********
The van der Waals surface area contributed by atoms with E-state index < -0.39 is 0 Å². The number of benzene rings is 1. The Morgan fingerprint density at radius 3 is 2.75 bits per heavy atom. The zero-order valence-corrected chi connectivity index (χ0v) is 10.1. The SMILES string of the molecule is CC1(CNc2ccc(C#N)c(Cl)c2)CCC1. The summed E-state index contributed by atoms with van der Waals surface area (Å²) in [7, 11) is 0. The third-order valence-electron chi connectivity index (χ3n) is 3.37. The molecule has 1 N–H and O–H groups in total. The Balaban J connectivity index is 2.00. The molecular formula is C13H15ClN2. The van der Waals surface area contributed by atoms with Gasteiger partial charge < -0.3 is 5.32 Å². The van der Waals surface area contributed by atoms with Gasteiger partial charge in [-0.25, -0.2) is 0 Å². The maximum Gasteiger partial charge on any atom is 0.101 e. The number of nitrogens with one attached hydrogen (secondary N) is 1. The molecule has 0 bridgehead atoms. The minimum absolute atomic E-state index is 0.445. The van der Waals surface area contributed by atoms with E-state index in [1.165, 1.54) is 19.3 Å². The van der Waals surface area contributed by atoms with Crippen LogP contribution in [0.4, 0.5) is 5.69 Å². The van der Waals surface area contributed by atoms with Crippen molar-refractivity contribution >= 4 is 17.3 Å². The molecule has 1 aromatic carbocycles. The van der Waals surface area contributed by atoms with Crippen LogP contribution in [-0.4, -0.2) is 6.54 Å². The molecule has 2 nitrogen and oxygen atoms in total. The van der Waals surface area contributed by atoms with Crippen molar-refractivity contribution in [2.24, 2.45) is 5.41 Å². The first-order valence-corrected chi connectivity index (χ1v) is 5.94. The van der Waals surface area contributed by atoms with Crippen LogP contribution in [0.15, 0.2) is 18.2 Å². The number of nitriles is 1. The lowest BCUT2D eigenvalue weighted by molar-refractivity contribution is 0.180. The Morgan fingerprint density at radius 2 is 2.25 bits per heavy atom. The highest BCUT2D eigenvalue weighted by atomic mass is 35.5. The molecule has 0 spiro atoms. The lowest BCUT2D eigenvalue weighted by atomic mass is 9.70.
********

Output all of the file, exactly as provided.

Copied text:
The van der Waals surface area contributed by atoms with E-state index < -0.39 is 0 Å². The number of benzene rings is 1. The Morgan fingerprint density at radius 3 is 2.75 bits per heavy atom. The zero-order valence-corrected chi connectivity index (χ0v) is 10.1. The SMILES string of the molecule is CC1(CNc2ccc(C#N)c(Cl)c2)CCC1. The summed E-state index contributed by atoms with van der Waals surface area (Å²) in [7, 11) is 0. The third-order valence-electron chi connectivity index (χ3n) is 3.37. The molecule has 1 N–H and O–H groups in total. The Balaban J connectivity index is 2.00. The molecular formula is C13H15ClN2. The van der Waals surface area contributed by atoms with Gasteiger partial charge < -0.3 is 5.32 Å². The van der Waals surface area contributed by atoms with Gasteiger partial charge in [-0.25, -0.2) is 0 Å². The maximum Gasteiger partial charge on any atom is 0.101 e. The number of nitrogens with one attached hydrogen (secondary N) is 1. The molecule has 0 bridgehead atoms. The minimum absolute atomic E-state index is 0.445. The van der Waals surface area contributed by atoms with E-state index in [1.165, 1.54) is 19.3 Å². The van der Waals surface area contributed by atoms with Crippen LogP contribution in [0.4, 0.5) is 5.69 Å². The van der Waals surface area contributed by atoms with Crippen molar-refractivity contribution >= 4 is 17.3 Å². The molecule has 1 aromatic carbocycles. The van der Waals surface area contributed by atoms with Crippen LogP contribution in [-0.4, -0.2) is 6.54 Å². The molecule has 2 nitrogen and oxygen atoms in total. The van der Waals surface area contributed by atoms with Crippen molar-refractivity contribution in [2.24, 2.45) is 5.41 Å². The first-order valence-corrected chi connectivity index (χ1v) is 5.94. The van der Waals surface area contributed by atoms with Crippen LogP contribution in [0.15, 0.2) is 18.2 Å². The number of nitriles is 1. The lowest BCUT2D eigenvalue weighted by molar-refractivity contribution is 0.180. The Morgan fingerprint density at radius 2 is 2.25 bits per heavy atom. The highest BCUT2D eigenvalue weighted by atomic mass is 35.5. The molecule has 0 spiro atoms. The lowest BCUT2D eigenvalue weighted by atomic mass is 9.70.